Mount Sinai’s Yvette Calderon, MD, MS, Receives Prestigious Award From Society for Academic Emergency Medicine

Top honor recognizes her commitment to justice, equity, diversity, and inclusion through scholarship, mentorship, and leadership

Women stroke survivors believe they will receive worse care in the emergency room

Women who have survived a stroke believe they are less likely to receive adequate emergency care – based on gender and race or ethnicity, a study shows. Researchers say future studies must focus on whether the beliefs these women hold about emergency care are leading to delays in stroke care.

Hazardous Drinking in Young Adults: Personal Characteristics Can Help Identify Effective Interventions

Young adults whose drinking lands them in the emergency room respond differently to different interventions to reduce their hazardous drinking, and those differences may be driven by certain personal characteristics.

‘Concerning’ CT scans may cause unnecessary hospitalization for some pulmonary embolism patients

Some pulmonary embolism patients may be hospitalized unnecessarily due to CT imaging results rather than clinical risk factors, a study finds. Roughly half of the low risk patients had CT imaging features that physicians consider “concerning”, and these patients fared just as well in the hospital as those whose CT scans showed no concerning findings.

Cost concerns keep older adults from seeking emergency care

Worries about what emergency care might cost them have kept some older adults from seeking medical attention even when they felt they might need it, a new study shows. In all, 22% of older adults who may have needed care from the emergency department didn’t go because of concerns about what they might have to pay.

Objective Blood Alcohol Measures Confirm the Limitations of Questionnaires and Offer Increased Clinical Opportunities for Treating Dangerous Drinking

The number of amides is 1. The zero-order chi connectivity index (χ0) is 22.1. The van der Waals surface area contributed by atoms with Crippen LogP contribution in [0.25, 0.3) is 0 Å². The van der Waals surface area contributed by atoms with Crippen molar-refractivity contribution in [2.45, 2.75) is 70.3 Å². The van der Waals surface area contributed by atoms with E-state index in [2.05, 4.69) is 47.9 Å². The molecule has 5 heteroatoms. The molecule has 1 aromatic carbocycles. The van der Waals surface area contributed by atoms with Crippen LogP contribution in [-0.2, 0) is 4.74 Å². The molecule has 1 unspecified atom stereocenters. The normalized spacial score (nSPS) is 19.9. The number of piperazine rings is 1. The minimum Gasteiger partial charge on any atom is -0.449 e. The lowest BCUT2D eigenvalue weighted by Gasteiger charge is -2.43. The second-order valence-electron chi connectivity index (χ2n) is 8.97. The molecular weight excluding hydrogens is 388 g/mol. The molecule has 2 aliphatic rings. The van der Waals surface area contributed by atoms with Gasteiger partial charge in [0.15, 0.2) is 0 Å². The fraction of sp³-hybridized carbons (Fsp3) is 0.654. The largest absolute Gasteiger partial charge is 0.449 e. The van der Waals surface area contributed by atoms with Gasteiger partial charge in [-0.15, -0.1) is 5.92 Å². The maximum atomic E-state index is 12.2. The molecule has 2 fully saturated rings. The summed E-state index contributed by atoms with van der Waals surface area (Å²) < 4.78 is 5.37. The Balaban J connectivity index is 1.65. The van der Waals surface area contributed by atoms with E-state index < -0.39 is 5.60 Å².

Patients in the Emergency Room (ER) should be blood-tested for hazardous drinking rather than evaluated by questionnaires alone, according to a new study comparing alcohol use screening methods. A sizeable minority of patients attend the ER for alcohol-related reasons (12–15% in the UK). That proportion is growing, a US study has found. The ER offers valuable opportunities to identify hazardous drinking and intervene with treatments that can help patients reduce their alcohol use. This requires efficiently and reliably screening ER patients for risky consumption. Validated methods include the Alcohol Use Disorders Identification Test (AUDIT) — and its shorter version, AUDIT-C —which are among the most frequently used screening questionnaires. Another, the Timeline Followback Questionnaire (TLFB), is a retrospective self-administered survey estimating daily alcohol consumption over a specific prior period. In contrast, phosphatidylethanol (PEth), a metabolite of ethanol, is a direct and

Happy, Healthy Holiday Tips — Johns Hopkins Children’s Center Experts Available to Discuss Staying Safe and Healthy this Holiday Season